California puts statutes, legislative information on the Internet
CALIFORNIA — All California state statutes, the constitution and current legislative information is now available in electronic form through the Internet, a network of computer networks.
Assembly Bill 1624, signed into law by the governor in October and effective Jan. 1, mandated that all such information be made available to the public. The state is prohibited from charging anything for access to or re-use of this electronic information.
The Legislative Data Center was on-line and operational Jan. 21. According to the National Conference of State Legislatures, California is the first state to offer such unlimited, comprehensive access to legislative, statutory and constitutional information via the Internet at no cost for public users.
Users of the Internet can gain access to the California information by typing connecting to the appropriate address (leginfo.public.ca.gov) and reading the files on their computer screen. The system allows the user to copy files from the public access computer to the user’s personal computer for later reference.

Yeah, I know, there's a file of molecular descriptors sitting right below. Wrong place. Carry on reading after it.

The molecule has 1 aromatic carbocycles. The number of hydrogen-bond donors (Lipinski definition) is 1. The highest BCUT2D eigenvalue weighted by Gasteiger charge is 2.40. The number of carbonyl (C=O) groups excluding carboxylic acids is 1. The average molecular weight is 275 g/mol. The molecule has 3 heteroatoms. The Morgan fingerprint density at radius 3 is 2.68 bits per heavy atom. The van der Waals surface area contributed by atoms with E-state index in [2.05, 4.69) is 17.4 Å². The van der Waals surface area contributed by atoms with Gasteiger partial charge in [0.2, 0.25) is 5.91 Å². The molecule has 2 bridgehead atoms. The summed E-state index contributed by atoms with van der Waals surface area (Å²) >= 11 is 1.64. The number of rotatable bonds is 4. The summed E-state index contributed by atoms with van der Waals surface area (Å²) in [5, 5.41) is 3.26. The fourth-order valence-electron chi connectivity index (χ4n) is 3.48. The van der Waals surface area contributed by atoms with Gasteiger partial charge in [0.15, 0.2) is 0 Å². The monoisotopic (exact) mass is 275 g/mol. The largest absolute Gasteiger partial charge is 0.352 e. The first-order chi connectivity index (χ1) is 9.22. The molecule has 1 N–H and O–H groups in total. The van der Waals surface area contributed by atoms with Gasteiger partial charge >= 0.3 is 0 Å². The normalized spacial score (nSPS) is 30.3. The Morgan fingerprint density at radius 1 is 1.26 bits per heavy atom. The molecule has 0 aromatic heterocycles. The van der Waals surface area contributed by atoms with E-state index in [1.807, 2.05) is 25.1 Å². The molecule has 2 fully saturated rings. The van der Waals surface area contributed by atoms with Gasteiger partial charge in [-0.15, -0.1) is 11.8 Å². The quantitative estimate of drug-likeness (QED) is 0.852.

Anyone with electronic mail access to the Internet, such as CompuServe and Prodigy users, can gain access to these files through the electronic mail service.
For each current legislative session, the following information will be available: the legislative calendar; a list of pending matters; a list of committees and their members; the text, history and status of each bill; bill analyses; vote information; veto messages; the California Codes; the California Constitution; and all statutes enacted on or after Jan. 1, 1993. The bill indexes for House and Senate bills are listed by author, topic and bill number.
General information about the legislative process and a glossary of legislative terms are also available.
(California Assembly Bill 1624, Chapter 1235)